POCO class not returned from WCF

c# entity-framework entity-framework-6 poco wcf

Question

I have 3 projects:

  1. DAL class library where I am using EF 6.1
  2. WCF service library
  3. WPF client app

The WPF app has a service reference to the WCF project. The problem I was having is when I was trying something like this:

public List<DbTable> GetItems()
{
    try
    {
        IQueryable<DbTable> items;
        using (var dbContext = new MyEntities())
        {                                        
            items = dbContext.Items.Select(a => a);
            return items.ToList();  
        }
    }
    catch (Exception ex)
    {
        Debug.WriteLine(ex);
        return null;
    }
}

The WCF Service was not returning any results and I was getting the generic HTTP not set correctly error message.

So after reading some I decided to create POCO classes in the WCF service and this worked.

using (var dbContext = new MyEntities())
{
   var items = dbContext.Items.Select(a =>
       new MyPocoClass
       {
           ItemId = a.ItemId,
           Name = a.Name
       });
   return items.ToList();
}

My question is can I not just return the entity framework object with out creating POCO classes to ferry the data back and forth? If I can am I missing a step or something?

Here is the message when I try returning any EF object

like return dbContext.Items.ToList();

The only way I can get it to work is by using a POCO class.

enter image description here

Update:

Here is my service config file:

<?xml version="1.0" encoding="utf-8"?>
<configuration>
  <system.serviceModel>
    <services>
      <service name="MyProject.WebService.MyWebService">
        <endpoint address="" binding="basicHttpBinding" contract="MyProject.WebService.IMyWebService">
          <identity>
            <dns value="localhost" />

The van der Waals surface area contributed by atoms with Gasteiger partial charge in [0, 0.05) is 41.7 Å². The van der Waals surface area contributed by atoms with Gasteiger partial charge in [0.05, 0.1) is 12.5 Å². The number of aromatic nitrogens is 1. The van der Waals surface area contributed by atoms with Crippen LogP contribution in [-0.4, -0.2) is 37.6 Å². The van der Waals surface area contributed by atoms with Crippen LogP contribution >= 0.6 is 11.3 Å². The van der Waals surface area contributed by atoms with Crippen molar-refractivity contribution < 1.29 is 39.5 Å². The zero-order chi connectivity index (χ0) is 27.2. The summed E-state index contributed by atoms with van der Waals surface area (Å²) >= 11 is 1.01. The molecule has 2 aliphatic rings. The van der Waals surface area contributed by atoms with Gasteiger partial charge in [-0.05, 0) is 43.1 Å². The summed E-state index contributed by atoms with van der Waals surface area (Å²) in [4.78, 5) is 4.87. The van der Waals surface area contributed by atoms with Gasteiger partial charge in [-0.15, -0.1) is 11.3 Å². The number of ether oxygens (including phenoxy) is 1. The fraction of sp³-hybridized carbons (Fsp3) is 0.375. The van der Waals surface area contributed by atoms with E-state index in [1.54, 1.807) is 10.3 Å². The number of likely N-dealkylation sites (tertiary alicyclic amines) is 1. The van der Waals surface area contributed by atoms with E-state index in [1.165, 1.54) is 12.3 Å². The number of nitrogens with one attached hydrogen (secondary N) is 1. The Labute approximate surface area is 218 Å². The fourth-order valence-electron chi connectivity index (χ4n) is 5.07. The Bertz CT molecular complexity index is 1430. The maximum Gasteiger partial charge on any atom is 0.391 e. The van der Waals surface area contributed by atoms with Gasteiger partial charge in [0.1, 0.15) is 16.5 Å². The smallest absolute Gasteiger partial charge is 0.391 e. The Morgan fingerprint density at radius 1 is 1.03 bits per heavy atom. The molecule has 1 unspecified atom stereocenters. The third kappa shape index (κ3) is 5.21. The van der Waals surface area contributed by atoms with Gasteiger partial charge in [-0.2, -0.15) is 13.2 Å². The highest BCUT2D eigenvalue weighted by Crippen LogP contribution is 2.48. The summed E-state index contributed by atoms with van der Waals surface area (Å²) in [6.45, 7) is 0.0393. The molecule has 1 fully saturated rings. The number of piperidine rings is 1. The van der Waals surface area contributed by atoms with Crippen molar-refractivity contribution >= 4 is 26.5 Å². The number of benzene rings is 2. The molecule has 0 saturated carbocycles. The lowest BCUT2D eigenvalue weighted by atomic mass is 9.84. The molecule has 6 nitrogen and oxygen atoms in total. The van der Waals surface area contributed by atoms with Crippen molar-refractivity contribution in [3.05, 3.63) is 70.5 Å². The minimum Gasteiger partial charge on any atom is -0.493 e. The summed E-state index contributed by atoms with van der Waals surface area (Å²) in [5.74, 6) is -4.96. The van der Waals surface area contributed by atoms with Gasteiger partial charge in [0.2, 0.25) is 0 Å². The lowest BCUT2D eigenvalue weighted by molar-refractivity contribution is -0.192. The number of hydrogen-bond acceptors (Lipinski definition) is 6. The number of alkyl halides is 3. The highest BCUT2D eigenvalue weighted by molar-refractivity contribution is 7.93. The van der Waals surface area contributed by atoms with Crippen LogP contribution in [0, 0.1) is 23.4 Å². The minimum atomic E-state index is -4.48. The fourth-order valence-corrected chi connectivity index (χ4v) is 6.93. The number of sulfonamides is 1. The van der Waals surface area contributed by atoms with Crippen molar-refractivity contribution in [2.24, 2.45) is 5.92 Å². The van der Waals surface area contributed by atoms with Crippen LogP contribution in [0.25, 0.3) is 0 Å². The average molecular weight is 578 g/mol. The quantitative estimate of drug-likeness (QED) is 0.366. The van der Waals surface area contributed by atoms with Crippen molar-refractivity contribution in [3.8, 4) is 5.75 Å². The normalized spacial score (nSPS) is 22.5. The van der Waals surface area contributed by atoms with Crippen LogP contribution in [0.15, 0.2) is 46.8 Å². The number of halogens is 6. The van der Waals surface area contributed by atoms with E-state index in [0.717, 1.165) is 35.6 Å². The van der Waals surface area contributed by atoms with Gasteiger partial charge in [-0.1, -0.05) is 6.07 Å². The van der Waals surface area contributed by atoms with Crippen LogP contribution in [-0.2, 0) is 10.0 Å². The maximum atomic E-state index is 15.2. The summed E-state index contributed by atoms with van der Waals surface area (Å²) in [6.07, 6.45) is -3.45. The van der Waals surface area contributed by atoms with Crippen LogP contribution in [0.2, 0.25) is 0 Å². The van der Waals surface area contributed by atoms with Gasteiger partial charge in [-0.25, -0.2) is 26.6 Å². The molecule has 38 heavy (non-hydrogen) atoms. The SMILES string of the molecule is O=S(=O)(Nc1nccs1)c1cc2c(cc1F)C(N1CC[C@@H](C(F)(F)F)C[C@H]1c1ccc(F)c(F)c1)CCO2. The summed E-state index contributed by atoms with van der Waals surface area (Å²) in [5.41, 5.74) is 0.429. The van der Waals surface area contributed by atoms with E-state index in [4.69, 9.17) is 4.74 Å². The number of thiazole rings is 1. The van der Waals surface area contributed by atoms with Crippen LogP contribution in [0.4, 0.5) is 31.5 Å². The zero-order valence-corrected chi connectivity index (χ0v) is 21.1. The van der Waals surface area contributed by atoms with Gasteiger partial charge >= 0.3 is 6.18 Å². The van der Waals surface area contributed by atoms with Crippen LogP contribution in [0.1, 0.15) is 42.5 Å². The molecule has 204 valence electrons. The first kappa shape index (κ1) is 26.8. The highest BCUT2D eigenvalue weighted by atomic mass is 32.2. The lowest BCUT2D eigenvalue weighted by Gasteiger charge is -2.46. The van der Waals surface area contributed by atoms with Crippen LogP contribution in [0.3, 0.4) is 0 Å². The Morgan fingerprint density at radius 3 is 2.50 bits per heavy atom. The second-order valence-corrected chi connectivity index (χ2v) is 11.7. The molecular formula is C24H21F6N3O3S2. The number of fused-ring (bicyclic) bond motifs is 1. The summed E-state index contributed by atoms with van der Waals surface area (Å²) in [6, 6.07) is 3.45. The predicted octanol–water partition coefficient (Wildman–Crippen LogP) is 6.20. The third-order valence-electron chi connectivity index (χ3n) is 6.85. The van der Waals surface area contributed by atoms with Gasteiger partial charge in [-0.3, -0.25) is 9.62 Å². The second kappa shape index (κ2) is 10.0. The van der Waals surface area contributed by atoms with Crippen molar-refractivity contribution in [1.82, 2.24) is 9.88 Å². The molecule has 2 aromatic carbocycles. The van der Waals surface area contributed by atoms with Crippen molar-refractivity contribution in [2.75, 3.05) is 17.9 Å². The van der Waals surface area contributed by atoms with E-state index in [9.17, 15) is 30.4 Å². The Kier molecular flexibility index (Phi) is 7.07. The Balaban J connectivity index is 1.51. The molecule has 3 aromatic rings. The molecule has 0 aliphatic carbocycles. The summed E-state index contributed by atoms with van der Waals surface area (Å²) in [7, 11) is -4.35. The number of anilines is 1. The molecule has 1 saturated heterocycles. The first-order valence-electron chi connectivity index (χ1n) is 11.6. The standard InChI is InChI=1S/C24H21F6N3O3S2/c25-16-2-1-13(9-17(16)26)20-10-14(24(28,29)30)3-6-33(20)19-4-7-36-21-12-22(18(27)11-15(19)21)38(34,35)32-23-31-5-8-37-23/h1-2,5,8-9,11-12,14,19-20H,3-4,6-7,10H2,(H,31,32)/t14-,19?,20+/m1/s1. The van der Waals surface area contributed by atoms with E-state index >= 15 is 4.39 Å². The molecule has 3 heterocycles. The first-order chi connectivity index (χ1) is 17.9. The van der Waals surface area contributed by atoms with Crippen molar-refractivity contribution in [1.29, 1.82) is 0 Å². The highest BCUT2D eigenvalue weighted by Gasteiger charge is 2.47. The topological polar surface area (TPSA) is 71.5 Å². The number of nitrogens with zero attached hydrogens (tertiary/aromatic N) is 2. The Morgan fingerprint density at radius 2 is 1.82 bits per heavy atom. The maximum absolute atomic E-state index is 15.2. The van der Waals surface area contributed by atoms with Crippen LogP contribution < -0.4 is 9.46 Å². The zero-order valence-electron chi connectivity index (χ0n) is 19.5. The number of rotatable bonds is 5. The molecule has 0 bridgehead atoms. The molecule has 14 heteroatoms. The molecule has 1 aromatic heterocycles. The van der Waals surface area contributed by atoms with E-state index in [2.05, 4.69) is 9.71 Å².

</identity>
        </endpoint>
        <endpoint address="mex" binding="mexHttpBinding" contract="IMetadataExchange" />
        <host>
          <baseAddresses>
            <add baseAddress="http://localhost:8733/Design_Time_Addresses/MyProject.WebService/MyWebService/" />
          </baseAddresses>
        </host>
      </service>
    </services>
    <behaviors>
      <serviceBehaviors>
        <behavior>
          <serviceMetadata httpGetEnabled="True" httpsGetEnabled="True" />
          <serviceDebug includeExceptionDetailInFaults="True" />
        </behavior>
      </serviceBehaviors>
    </behaviors>
  </system.serviceModel>
</configuration>

And my client:

<?xml version="1.0" encoding="utf-8"?>
<configuration>
  <system.serviceModel>
    <bindings>
      <basicHttpBinding>
        <binding name="BasicHttpBinding_IMyWebService" maxBufferSize="2147483647" maxReceivedMessageSize="2147483647"/>
      </basicHttpBinding>
    </bindings>
    <client>
      <endpoint address="http://localhost:8733/Design_Time_Addresses/MyProject.WebService/MyWebService/" binding="basicHttpBinding" bindingConfiguration="BasicHttpBinding_IMyWebService" contract="ServiceReference.IMyWebService" name="BasicHttpBinding_IMyWebService" />
    </client>
  </system.serviceModel>
</configuration>

Re-Update-

Inner Exception:
Unable to read data from the transport connection: An existing connection was forcibly closed by the remote host.
   at System.Net.Sockets.NetworkStream.Read(Byte[] buffer, Int32 offset, Int32 size)
   at System.Net.PooledStream.Read(Byte[] buffer, Int32 offset, Int32 size)
1
2